Hartford Youth Scholars Holds Summer Academy on Trinity College Campus

High School Preparatory Program Can ‘Absolutely Change Your Life,’ Student Says

​Hartford, Connecticut, July 6, 2017 – When Francisco Chang ’19 first got in contact with Hartford Youth Scholars (HYS) when he was in middle school, it was a matter of curiosity. Years later, he has become one of the organization’s strongest advocates.

“If you get in, then it’s going to absolutely change your life,” said Chang, a political science and film studies major at Trinity College.


Hartford Youth Scholars students Anaeve Marte and Taylor Walker work on a math assignment during the summer academy at Trinity College. ​Photos by Andrew J. Concatelli.
Hartford Youth Scholars began as a scholarship program in 2005 and evolved into a selective “college access and success” program soon after. The purpose of HYS is to give an opportunity for rigorous study to Hartford students entering 7th grade who may not have access to a similar academic support program, free to their families.

Roxanna Booth-Miller, co-executive director of HYS along with Anthony Byers, said that even though students may start the program at varying levels of ability, HYS has high expectations for all. “There are no limitations for these students if they are willing to work hard and strive for a goal that they set for themselves,” she said.

In a six-week summer academy held on the campus of Trinity College, students take classes in subjects including science, Spanish, and math. During the school year, students continue to spend time with HYS after school and on Saturdays.

Chang said that as a middle school student it was difficult to balance both regular school work and HYS work, especially because of the challenging nature of HYS. Although at the time Chang wished he could spend more time being outside or playing video games, he is now glad that he was able to get used to such a substantial workload. “It's rewarding being pushed and it makes you a better person, in my opinion,” he said.


​Instructor Louis Joseph and Hartford Youth Scholars student Daizhon Robinson read a Spanish lesson in front of the class.
 Academics aren’t the only way in which Chang feels that Hartford Youth Scholars has made him a better person. Chang said that one of the first things he learned was how to properly give a handshake. “I was walking into class, and the professor was shaking hands with students, and then I looked at him and he scolded me and told me, ‘That’s not how you’re supposed to shake hands.’ So I think [HYS] taught me a lot of valuable life lessons,” he said. 

In addition, HYS will sometimes organize fun activities, from attending Hartford Yard Goats baseball games, to going out for sushi. Booth-Miller said, “Grades are important, and they do open up a lot of doorways for you, but far more important is [a student’s] character and leadership.”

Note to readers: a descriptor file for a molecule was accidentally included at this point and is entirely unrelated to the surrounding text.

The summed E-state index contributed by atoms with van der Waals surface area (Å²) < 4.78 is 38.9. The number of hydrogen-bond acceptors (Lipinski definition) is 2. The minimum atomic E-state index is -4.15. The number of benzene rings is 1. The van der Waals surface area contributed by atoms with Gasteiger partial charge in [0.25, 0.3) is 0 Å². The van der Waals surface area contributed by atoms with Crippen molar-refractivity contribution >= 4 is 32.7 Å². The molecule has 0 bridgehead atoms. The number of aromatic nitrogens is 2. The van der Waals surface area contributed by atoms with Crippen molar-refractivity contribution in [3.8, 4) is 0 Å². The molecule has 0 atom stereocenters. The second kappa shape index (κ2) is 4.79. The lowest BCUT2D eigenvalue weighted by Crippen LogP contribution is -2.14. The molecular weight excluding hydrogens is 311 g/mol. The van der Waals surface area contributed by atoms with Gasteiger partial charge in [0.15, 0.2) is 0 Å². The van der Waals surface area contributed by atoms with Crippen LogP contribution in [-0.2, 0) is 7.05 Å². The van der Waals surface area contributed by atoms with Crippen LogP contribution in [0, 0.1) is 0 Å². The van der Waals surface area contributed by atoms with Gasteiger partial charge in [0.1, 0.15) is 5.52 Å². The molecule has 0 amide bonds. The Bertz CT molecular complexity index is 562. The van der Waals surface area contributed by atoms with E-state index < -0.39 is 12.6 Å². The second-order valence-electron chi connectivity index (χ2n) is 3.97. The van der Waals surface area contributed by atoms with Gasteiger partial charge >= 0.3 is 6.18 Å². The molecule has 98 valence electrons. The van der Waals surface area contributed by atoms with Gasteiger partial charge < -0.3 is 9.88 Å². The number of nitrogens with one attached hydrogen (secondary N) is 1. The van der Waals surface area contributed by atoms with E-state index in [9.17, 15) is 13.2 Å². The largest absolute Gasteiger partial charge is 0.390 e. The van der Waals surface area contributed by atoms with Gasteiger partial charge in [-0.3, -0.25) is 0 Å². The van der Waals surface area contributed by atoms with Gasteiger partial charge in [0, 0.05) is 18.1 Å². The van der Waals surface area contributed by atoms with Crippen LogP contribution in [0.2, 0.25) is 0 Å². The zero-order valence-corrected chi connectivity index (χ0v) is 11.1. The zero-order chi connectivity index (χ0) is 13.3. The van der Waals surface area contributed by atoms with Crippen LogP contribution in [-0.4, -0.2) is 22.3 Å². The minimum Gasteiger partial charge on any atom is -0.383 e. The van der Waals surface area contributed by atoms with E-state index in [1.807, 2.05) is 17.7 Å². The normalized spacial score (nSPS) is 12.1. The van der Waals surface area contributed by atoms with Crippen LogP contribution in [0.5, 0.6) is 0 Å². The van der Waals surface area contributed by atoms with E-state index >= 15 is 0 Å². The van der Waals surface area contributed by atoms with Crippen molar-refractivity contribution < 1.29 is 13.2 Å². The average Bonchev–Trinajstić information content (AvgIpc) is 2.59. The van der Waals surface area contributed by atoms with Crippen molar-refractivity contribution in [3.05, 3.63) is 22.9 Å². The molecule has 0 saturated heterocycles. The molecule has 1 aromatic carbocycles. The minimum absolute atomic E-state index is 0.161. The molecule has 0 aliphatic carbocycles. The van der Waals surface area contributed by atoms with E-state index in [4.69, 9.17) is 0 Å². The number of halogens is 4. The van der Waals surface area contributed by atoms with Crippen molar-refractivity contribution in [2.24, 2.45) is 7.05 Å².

Booth-Miller said that this summer, the 9th-grade students are showing leadership by taking on discussions about current events, which typically have been led by HYS staff. This idea came from an employee who went through the program as a middle schooler. To Booth-Miller, activities like these are about “opening the door and saying, ‘You go walk through it.’ ”

Trinity is one of several organizations that help HYS open the door for students. Among other things, Trinity offers HYS the use of its buildings for summer classes. Booth-Miller, who used to work in the Trinity Advancement Division, said that having Trinity Vice President for Enrollment and Student Success Angel Pérez on the HYS Board of Directors has helped to grow the relationship between the two entities and led to discussions of ways to expand the program.

​Hartford Youth Scholars students relax during a lunch break on the Life Sciences Center quad at Trinity College.
Chang also appreciates that HYS is supported by Trinity. He likes being able to walk over to the HYS office, which is on Allen Place, adjacent to Trinity’s campus, to check in with the staff. He has completed an internship with HYS and has taken photos at HYS events. Chang observes that the students currently going through the HYS program also care about it the way that he does.

Rising 8th grader Daizhon Robinson is one of those students. In his second year with the program, Robinson had advice for students who may be nervous about applying for the program. “There’s going to be a lot of work. There’s going to be a lot of things that you have to do. Just do it. Like the Nike brand: Just do it. If you just do it, it’s going to blow past you and it’s going to be good for you in the future,” he said.

Even though not every student will continue to stay involved with the program past the 9th grade the way Chang has, HYS assists its older students with college readiness, including application essays and SAT preparation.

When the HYS alumni graduate college, Booth-Miller says she often gets invited to their graduations, and attends when she can. Because HYS is involved in a student’s life on their way to adulthood, Booth-Miller said it's almost like being a part of the family. This was especially true when one former HYS student recently graduated from Trinity. “Having staffed commencement for many years as an employee of Trinity, I never felt as connected to the ceremony as I did waiting for her to walk up there ’neath the elms and receive her diploma,” she said.

Booth-Miller said that what she does as a part of HYS is rewarding in its own right. “I don’t ever have that feeling that I don’t want to go to work,” she said.

Written by Matt Grahn